Pasco School District could add 30 more school days

Pasco School District could add 30 more school days »Play Video
PASCO, Wash. - It's no secret Pasco schools have battled low test scores. But KEPR learned some elementary schools are in the bottom five percent for the state. Now the district is looking to keep kids in the classroom longer.

Mark Arreola has taught in the Pasco school for the last 15 years. Mark sees the "brain drain" that can occur over the summer.

"The frustrations come when at the beginning of the year and then you're struggling to get these kids to remember what they were taught the last year," said Virgie Robinson teacher, Mark Arreola.

But those frustrations may be mitigated. The Pasco School District is exploring the idea of adding up to six more weeks to the school calendar, an addition of 30 days in the classroom. Many of Pasco's students enter the district at a disadvantage because English isn't their first language.

"Second language learners need to catch up to native language speakers, they have to make 15 months' gain in consecutive years, that means more time in school," said assistant superintendent, Elizabeth Flynn.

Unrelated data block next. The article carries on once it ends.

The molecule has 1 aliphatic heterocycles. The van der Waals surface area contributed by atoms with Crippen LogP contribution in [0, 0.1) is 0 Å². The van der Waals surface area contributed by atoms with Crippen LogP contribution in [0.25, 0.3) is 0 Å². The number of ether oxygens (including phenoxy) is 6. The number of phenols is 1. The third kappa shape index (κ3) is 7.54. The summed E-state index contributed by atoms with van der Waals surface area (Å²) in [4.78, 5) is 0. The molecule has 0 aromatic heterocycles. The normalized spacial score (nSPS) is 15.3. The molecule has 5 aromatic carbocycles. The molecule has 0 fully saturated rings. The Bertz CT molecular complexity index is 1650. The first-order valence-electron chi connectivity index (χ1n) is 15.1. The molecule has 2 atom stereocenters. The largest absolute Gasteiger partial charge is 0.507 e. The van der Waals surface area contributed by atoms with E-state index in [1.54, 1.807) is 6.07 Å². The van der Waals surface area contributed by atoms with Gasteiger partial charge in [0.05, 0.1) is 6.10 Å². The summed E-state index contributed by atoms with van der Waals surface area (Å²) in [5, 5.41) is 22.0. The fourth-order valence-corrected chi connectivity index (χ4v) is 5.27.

The district tells me six schools could extend their calendar. Five schools were targeted as a "priority" school by the state, including Chess, Emerson, Longfellow, Robinson, and Whittier. The district considers Captain Grey a priority since it's a feeder school.

"Giving our kids the opportunity they need to catch up and close that achievement gap with their middle income peers," said Flynn.

And that achievement gap is fairly wide. Schools on the priority list are in the bottom five-percent of the state for standardized testing in reading and math. There's about a 30 percent difference in test scores for third and fourth graders in those Pasco schools compared to the state average. The gap narrows in fifth grade. It's still tough for teachers to see those numbers.

"They should leap over the top of the wall, win the race, but it didn't happen, and it's devastating," said Arreola.

Pasco would work out an agreement with teachers to cover their salaries for the extra time. But Mark wouldn't mind having the extra weeks of work in lieu of a summer break.

"Of course it's a win-win situation, how could you lose, you can't," said Arreola.

District officials say that if they were to receive proper funding, the program could start as early as next school year. And they tell KEPR that a multi-track program is currently not in the discussion.